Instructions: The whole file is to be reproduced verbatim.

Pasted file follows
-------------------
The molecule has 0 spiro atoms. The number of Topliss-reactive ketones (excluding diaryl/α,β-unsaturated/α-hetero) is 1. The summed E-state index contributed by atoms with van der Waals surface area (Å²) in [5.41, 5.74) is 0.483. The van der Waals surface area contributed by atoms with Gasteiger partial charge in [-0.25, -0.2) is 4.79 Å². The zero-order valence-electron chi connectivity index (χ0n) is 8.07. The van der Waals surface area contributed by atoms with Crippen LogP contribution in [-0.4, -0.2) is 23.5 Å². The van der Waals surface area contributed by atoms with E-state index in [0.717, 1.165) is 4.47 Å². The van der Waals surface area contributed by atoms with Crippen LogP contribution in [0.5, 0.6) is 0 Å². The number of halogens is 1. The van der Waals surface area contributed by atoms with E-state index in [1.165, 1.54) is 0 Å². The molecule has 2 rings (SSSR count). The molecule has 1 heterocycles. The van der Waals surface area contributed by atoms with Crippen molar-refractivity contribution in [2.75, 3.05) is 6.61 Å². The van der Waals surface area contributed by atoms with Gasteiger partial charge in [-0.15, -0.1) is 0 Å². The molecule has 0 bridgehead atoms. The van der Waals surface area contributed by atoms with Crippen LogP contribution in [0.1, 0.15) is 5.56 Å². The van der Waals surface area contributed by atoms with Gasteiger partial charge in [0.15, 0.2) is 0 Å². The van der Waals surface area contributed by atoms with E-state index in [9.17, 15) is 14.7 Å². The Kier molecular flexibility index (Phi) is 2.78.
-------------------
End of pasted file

The molecule has 0 spiro atoms. The number of Topliss-reactive ketones (excluding diaryl/α,β-unsaturated/α-hetero) is 1. The summed E-state index contributed by atoms with van der Waals surface area (Å²) in [5.41, 5.74) is 0.483. The van der Waals surface area contributed by atoms with Gasteiger partial charge in [-0.25, -0.2) is 4.79 Å². The zero-order valence-electron chi connectivity index (χ0n) is 8.07. The van der Waals surface area contributed by atoms with Crippen LogP contribution in [-0.4, -0.2) is 23.5 Å². The van der Waals surface area contributed by atoms with E-state index in [0.717, 1.165) is 4.47 Å². The van der Waals surface area contributed by atoms with Crippen LogP contribution in [0.5, 0.6) is 0 Å². The number of halogens is 1. The van der Waals surface area contributed by atoms with E-state index in [1.165, 1.54) is 0 Å². The molecule has 2 rings (SSSR count). The molecule has 1 heterocycles. The van der Waals surface area contributed by atoms with Crippen molar-refractivity contribution in [2.75, 3.05) is 6.61 Å². The van der Waals surface area contributed by atoms with Gasteiger partial charge in [-0.15, -0.1) is 0 Å². The molecule has 0 bridgehead atoms. The van der Waals surface area contributed by atoms with Crippen LogP contribution in [0.1, 0.15) is 5.56 Å². The van der Waals surface area contributed by atoms with Gasteiger partial charge in [0.15, 0.2) is 0 Å². The van der Waals surface area contributed by atoms with E-state index in [9.17, 15) is 14.7 Å². The Kier molecular flexibility index (Phi) is 2.78.